Tag Archives: Walther P-38

He was also one heck of a curler

One of the most iconic photos of a World War II sniper is this one:

All photos, Library and Archives Canada

The man shown above is Sgt. Harold A. Marshall of the Calgary Highlanders‘ Scout and Sniper Platoon. It was taken by renowned Candian Army Canadian Army Film and Photo Unit shutterbug Ken Bell during a scouting, stalking and sniping course in recently-liberated Kapellen, Belgium, along the Dutch border, 6 October 1944.

Besides his Mk II Standard No.2 binoculars, his kit includes a Lee–Enfield No. 4 Mk 1 (T) sniper rifle with a No. 32 MK 3 scope. These rifles were standard issue for marksmen use during WWII with about 26,000 manufactured in conjunction with Holland & Holland for the Commonwealth forces and remained in service until the early 1960s when it was replaced by the L42 series, the latter basically an accurized No. 4 Enfield in 7.62 NATO.

Sergeant H.A. Marshall of The Calgary Highlanders cleans the telescopic sight of his No.4, MkI(T) rifle during scouting, stalking and sniping course, Kapellen, Belgium, 6 October 1944 LAC 3596658 Ken Bell, photographer

Marshall wears a modified camouflaged paratrooper’s Denison smock. On his belt is a single No. 36M Mill’s Bomb grenade and a Gurkha kukri — because badass, that’s why. Around his head is a skrim camouflage face veil in place of the typical Highlander Tam hat or red and white diced Glengarry, the official field and garrison caps, respectively, of the unit at the time.

Marshall’s spotter, Cpl. Steven Kormendy, was also captured by Bell.

He wears much the same kit but notably has a captured German Walther P-38 9mm pistol as his sidearm.

Corporal S. Kormendy and Sergeant H.A. Marshall of The Calgary Highlanders cleaning the telescopic sights of their No.4 MkI (T) rifles during scouting, stalking and sniping course, Kapellen, Belgium, 6 October 1944. LAC 3596657 Ken Bell, photographer

Sergeant H.A. Marshall (left) and Corporal S. Kormendy, both of The Calgary Highlanders, observing terrain from a concealed firing position during scouting, stalking and sniping course, Capellen, Belgium, 6 October 1944. LAC 3596661 Ken Bell, photographer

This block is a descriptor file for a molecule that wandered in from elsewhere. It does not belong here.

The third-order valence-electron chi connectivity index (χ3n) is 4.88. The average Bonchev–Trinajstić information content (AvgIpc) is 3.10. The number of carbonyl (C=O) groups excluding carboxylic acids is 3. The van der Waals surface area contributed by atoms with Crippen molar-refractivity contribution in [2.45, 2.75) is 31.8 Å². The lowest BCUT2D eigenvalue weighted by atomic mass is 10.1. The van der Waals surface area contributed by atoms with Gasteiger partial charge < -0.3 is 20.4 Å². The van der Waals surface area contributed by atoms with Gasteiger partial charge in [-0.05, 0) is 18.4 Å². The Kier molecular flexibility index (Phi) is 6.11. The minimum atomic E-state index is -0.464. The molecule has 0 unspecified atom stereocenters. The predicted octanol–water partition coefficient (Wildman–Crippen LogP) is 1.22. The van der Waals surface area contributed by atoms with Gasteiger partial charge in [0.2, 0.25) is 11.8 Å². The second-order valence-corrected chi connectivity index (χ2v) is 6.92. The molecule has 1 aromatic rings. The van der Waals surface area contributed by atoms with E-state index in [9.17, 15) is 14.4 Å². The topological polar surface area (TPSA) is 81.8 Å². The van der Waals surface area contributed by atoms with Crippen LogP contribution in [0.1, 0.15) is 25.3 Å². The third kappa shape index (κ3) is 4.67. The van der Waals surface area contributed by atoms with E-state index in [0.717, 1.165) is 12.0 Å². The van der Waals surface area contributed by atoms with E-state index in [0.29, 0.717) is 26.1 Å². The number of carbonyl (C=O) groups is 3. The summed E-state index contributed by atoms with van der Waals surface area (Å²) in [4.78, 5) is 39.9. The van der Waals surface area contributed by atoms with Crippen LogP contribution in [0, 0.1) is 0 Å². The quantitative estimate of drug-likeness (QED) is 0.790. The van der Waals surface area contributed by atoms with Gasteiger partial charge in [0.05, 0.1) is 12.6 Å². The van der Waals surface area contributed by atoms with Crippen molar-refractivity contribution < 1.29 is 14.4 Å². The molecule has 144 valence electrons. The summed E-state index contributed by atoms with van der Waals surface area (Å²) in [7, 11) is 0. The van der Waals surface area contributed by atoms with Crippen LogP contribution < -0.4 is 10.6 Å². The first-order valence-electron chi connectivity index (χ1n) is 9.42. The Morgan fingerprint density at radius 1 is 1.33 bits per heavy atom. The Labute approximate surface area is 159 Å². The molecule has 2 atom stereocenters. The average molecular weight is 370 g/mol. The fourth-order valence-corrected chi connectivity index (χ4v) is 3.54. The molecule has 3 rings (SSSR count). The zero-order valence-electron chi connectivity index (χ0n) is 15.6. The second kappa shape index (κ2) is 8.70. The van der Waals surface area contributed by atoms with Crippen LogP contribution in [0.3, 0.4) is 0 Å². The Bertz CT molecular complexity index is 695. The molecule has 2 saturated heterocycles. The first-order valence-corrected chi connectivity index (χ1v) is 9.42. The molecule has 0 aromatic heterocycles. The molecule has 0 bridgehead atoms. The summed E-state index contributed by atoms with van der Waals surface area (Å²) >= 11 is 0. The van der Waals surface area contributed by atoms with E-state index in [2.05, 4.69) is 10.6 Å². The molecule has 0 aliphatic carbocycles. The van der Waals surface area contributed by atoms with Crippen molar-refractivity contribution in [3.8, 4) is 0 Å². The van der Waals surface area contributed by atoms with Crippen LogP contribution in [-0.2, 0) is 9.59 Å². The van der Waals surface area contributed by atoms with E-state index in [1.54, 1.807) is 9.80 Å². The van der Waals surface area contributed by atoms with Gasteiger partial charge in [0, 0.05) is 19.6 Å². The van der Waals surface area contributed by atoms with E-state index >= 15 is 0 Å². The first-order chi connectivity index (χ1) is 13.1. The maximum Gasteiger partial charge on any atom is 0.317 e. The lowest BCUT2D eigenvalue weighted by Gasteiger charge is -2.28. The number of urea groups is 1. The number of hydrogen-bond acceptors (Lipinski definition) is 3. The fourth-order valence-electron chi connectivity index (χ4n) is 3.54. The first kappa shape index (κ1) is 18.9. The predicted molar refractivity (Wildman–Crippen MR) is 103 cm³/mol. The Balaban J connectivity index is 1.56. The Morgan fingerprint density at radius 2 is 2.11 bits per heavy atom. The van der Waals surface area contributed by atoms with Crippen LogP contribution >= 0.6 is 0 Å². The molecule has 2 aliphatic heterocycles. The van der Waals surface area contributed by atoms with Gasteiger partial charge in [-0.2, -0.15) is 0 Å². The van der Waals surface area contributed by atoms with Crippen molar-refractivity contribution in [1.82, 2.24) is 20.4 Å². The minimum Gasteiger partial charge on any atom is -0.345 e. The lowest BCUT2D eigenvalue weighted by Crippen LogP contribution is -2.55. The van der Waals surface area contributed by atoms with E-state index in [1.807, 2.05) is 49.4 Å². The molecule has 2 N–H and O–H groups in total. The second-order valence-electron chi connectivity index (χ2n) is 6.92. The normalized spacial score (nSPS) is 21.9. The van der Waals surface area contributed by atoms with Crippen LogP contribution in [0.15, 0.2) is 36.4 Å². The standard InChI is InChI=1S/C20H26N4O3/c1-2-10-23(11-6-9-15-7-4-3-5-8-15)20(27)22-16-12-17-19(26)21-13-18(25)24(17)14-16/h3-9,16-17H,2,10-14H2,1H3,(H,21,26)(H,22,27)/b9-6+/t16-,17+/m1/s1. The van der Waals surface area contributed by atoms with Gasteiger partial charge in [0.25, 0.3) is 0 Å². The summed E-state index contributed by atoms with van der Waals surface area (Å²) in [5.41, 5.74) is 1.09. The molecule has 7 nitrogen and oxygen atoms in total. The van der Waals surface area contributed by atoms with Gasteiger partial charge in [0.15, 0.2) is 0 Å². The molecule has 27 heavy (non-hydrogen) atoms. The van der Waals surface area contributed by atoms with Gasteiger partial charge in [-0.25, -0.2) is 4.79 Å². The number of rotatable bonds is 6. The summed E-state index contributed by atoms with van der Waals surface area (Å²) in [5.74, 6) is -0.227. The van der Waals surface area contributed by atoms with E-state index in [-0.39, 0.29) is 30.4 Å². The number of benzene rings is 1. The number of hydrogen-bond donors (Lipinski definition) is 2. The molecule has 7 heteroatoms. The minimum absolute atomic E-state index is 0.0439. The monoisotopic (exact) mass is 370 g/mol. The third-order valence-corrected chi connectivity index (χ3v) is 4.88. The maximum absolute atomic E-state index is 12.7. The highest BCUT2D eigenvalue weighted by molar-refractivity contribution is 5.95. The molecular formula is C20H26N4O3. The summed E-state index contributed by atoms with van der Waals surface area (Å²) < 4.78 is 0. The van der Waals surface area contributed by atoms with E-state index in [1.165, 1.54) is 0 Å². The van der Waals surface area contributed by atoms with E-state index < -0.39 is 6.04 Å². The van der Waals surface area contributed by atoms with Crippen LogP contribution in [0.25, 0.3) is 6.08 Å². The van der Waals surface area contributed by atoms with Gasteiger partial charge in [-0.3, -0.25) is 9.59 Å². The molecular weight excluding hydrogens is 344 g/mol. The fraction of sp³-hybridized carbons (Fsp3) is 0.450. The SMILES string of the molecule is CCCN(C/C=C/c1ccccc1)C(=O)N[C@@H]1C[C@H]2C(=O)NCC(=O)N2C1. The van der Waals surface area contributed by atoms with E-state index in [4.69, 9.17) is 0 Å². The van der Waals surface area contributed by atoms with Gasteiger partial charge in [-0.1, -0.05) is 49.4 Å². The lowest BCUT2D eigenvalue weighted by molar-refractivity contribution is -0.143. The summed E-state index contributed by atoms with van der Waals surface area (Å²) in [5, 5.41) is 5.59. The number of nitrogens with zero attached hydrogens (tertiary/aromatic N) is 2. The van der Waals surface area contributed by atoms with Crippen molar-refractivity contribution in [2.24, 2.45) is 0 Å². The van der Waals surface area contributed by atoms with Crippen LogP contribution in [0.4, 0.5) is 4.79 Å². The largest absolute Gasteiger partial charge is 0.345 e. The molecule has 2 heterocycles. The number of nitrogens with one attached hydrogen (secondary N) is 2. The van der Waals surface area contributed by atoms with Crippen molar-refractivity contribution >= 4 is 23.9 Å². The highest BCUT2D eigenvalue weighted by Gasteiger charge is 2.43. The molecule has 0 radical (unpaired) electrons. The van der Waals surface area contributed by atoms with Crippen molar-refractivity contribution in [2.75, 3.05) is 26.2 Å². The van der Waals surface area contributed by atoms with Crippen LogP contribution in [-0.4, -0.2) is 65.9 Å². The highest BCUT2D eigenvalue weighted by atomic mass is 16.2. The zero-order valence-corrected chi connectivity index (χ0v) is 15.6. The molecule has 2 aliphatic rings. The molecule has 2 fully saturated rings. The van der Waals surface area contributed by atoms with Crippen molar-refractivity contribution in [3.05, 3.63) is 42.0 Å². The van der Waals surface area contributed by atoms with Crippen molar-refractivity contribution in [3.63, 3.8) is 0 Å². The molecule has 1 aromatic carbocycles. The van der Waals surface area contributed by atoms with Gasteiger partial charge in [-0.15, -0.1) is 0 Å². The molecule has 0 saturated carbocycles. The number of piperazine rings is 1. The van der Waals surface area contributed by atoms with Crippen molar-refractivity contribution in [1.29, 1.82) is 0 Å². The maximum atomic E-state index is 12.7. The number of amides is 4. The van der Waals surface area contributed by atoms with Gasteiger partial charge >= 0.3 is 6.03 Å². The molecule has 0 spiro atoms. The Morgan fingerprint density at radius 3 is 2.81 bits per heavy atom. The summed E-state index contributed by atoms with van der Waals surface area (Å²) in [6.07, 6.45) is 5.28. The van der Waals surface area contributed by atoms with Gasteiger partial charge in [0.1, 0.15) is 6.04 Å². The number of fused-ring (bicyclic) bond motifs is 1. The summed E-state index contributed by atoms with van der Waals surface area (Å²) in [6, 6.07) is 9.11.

Cpl. Steven Kormendy, left, and Sergeant Harold Marshall of the Calgary Highlanders sniper unit pose for photographer Ken Bell in Belgium on Oct. 6, 1944.

Lieutenant-Colonel D.G. Maclaughlin of the Calgary Highlanders speaks with scouts Corporal S. Kormendy and Sergeant H.A. Marshall, Kapellen, Belgium, 6 October 1944. Note they have switched to their Tams with cap badges and the size of Marshall’s kukri. LAC 3257124

As noted by the Calgary Herald,

“Harold Marshall was one of the original Calgary Highlanders who sailed for the United Kingdom on S.S. Pasteur in 1940. Four years later, he was part of an elite platoon of scouts and snipers. Specially equipped and trained in stealth and camouflage, they were the forerunners of today’s reconnaissance troops. It was a dangerous job as scouts advanced ahead of troops and snipers were often exposed to enemy fire.”

Marshall took a bullet in the leg on 15 December 1944, a wound that ended his war. He went on to work for the City of Calgary Electric System from 1946 until 1975 and died just short of his 95th birthday in 2013. 

He was also notably an avid curler, a sport he was shown partaking in his obituary.

Ken Bell would go on to profile Marshall in his excellent book, Not in Vain. 

As for the Calgary Highlanders, formed in 1910 as the 103rd “Calgary Rifles” Regiment, they still exist in battalion strength as a reserve unit, based at the Mewata Armoury in Calgary. Active in Afghanistan in recent years, their Scottish motto is Airaghardt (Onward).

The Everlasting P38

Here we see a Portuguese Corpo de Fuzileiros Marine on UN duty in the Central African Republic.

Of note, his rifle is the 7.62 mm Espingarda m/961, essentially an updated HK G3 and in the holster is the m/961 9mm pistol, which is a Walther P38.

The guns date back to Portugal’s brutal African brush wars in Angola, Guinea, and Mozambique during the 1960s and 70s.

As such, the P38 is one of few WWII-era combat handguns (besides the Hi-Power, 1911 and to a lesser extent the TT-33) that are still in regular use downrange some 75 years later.

More on the P-38’s longevity in my column at Guns.com.

The Walther P38: Godfather of the modern combat handgun

When you think German Army pistol, the Luger comes to mind. The thing is, the Germans themselves wanted something better and came up with one of the great-unsung handguns of all time. You may call it the Walther P38 and its influence has been felt far and wide.

In the 1930s, the German military was quietly rebuilding. Even before Hitler came to power, the tiny Reichswehr had done extensive research into rearming their nation with the most modern of equipment. After Hitler came to power, this process got louder. One of the things the army wanted was a new handgun to replace the 1900-vintage Luger. While the Luger was a beautiful weapon, its toggle-action was prone to clogging, especially when dirty. It was also expensive, and every army in history had a budget.

Carl Walther, an up and coming firearms manufacturer who had just won a contract to supply his innovative PP and PPK pistols to the German police, threw a design from his workshop into the ring.

canadian soldier checking out a captured P38 during WWII
Read the rest in my column at GUNS.com